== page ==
Śhiva (Śiva) and Śivaa (Pārvatī) are both Pralayakartha (who dissolutes) and Pralayashakshini (Pralaya:shakshini) (who witness the dissolution) and should never to be worshiped separately. One should never misinterpret Śiva as the destroyer, it would be an insult to identify in such a way. Everything that emerges, dissolves back into its source, even atman should one day be realized as one Pāramatma (supreme singular conscience) and this happens through gyāna (jñana). Gyāna is a state wherein the self or Ātman realizes and recognizes itself, in other words, the self which associates itself to this physical body detaches itself from the physical realm, to unify with Pārabrahma (Pāra:Brahmā). This concept of realizing the Ātman an respectively Pāramatma is called as laya. During the dissolution of creation (with all its realities and countless universes), becomes a singularity when Prakṛti (both physical manifestation of energy and pure energy) is unified with Pārama:Śiva. In the same state, as per Viṣṇu tatvam (same tatva different perspective), Śrī Mahā Viṣṇu is depicted as Vatapatra Sai. During this state, He alone as the supreme singular conscience dwells in the absence of creation and all its realities, devoid of kālá (time/space). Its to be noted that Iśvara is always alone, since there is no secondary entity other than Him, however, in creation and its various realities, He manifests differently. After Mahā:pralaya when He decides to restart creation, His śakti drips out of Him as Prakṛti, or rather we should say, His śakti emulates within Him to manifest as Prakṛti. Pārvatī is śakti which is Śrī, hence Pārvatī is never addressed as Śrī Pārvatī. Eventually Prakṛti unifies with Him through the concept known as mahapralayam. Countless such creations and dissolution take place, or rather one should say taking place within Iśvara because time for us might be linear, but for Iśvara, He is Kaalaathita (Kaal:athita, where ‘kaal’ means time and ‘athita’ means devoid, when read as a whole it means devoid of time). This is the reason why PāramaŚiva is depicted with a garland of skulls which belong to previous Brahmās (creators) who came and left, and out of respect to the creator of each srusti (creation), Śiva tags them to His garland. Similar message of multiple creations and realities existing in parallel can be seen both in Srimad Bhagavadgita and Śrī Devi Bhagavatam (Śrī Devi Bhagavata Puranam). In Viṣṇu tatva, Śrī Mahā Viṣṇu restarts creations, similar to the blossoming of a lotus flower. It’s Śrī Lakṣmī who blossoms in His hrudaya (as His Shakti) to become srusti (creation) and manifesting as Prakṛti. In a single word, Śrī Mahā Viṣṇu becomes Viṣhvam (entire creation and its realities) encompassed within Him. This is the reason Śrī Viṣṇu Sahastranama Strotram starts with the word ‘Vishvam’ and every other name in this stotram is but analogies and subtitle to ‘Vishvam’.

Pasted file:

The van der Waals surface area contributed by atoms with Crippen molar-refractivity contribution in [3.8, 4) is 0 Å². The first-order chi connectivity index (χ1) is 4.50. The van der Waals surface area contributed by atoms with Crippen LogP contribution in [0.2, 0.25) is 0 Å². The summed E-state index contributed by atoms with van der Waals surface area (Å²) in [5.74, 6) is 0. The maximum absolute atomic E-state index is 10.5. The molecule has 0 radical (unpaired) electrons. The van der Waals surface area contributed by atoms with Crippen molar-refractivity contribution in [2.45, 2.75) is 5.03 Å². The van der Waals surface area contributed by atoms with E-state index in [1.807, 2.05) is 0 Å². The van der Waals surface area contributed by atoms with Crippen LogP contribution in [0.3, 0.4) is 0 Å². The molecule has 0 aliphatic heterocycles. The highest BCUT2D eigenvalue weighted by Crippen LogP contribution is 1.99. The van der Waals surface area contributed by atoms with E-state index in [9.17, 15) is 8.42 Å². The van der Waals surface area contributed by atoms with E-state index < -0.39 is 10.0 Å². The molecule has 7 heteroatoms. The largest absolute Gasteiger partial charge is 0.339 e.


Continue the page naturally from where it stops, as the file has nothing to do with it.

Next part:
Is Śiva a Destroyer?